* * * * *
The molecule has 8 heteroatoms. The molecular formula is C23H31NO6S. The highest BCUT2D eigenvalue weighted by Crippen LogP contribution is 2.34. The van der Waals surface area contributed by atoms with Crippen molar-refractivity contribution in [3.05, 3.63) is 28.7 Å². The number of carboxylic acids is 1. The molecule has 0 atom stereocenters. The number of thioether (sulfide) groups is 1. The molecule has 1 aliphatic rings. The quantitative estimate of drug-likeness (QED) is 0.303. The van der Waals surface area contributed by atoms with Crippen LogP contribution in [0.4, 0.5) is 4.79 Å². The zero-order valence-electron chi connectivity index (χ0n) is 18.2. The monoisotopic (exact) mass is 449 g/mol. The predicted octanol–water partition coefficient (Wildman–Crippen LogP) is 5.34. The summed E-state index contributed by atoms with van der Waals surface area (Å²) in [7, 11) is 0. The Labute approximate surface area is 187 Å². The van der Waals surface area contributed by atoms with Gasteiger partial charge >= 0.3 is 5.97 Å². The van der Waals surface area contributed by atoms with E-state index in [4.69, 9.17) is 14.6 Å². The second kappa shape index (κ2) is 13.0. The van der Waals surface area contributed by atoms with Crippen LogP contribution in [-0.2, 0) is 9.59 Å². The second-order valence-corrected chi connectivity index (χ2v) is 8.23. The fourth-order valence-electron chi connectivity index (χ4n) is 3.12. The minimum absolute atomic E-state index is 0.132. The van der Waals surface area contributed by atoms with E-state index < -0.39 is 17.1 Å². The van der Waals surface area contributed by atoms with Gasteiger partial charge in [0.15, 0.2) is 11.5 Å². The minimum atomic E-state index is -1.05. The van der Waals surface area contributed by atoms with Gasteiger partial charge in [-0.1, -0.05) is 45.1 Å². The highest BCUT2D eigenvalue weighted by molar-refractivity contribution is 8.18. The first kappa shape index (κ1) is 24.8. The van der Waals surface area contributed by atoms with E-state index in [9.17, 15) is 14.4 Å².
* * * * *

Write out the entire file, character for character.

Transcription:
The molecule has 8 heteroatoms. The molecular formula is C23H31NO6S. The highest BCUT2D eigenvalue weighted by Crippen LogP contribution is 2.34. The van der Waals surface area contributed by atoms with Crippen molar-refractivity contribution in [3.05, 3.63) is 28.7 Å². The number of carboxylic acids is 1. The molecule has 0 atom stereocenters. The number of thioether (sulfide) groups is 1. The molecule has 1 aliphatic rings. The quantitative estimate of drug-likeness (QED) is 0.303. The van der Waals surface area contributed by atoms with Crippen LogP contribution in [0.4, 0.5) is 4.79 Å². The zero-order valence-electron chi connectivity index (χ0n) is 18.2. The monoisotopic (exact) mass is 449 g/mol. The predicted octanol–water partition coefficient (Wildman–Crippen LogP) is 5.34. The summed E-state index contributed by atoms with van der Waals surface area (Å²) in [7, 11) is 0. The Labute approximate surface area is 187 Å². The van der Waals surface area contributed by atoms with Gasteiger partial charge >= 0.3 is 5.97 Å². The van der Waals surface area contributed by atoms with E-state index in [4.69, 9.17) is 14.6 Å². The second kappa shape index (κ2) is 13.0. The van der Waals surface area contributed by atoms with Crippen LogP contribution in [-0.2, 0) is 9.59 Å². The second-order valence-corrected chi connectivity index (χ2v) is 8.23. The fourth-order valence-electron chi connectivity index (χ4n) is 3.12. The minimum absolute atomic E-state index is 0.132. The van der Waals surface area contributed by atoms with E-state index < -0.39 is 17.1 Å². The van der Waals surface area contributed by atoms with Gasteiger partial charge in [0.15, 0.2) is 11.5 Å². The minimum atomic E-state index is -1.05. The van der Waals surface area contributed by atoms with Gasteiger partial charge in [-0.1, -0.05) is 45.1 Å². The highest BCUT2D eigenvalue weighted by molar-refractivity contribution is 8.18. The first kappa shape index (κ1) is 24.8. The van der Waals surface area contributed by atoms with E-state index in [9.17, 15) is 14.4 Å².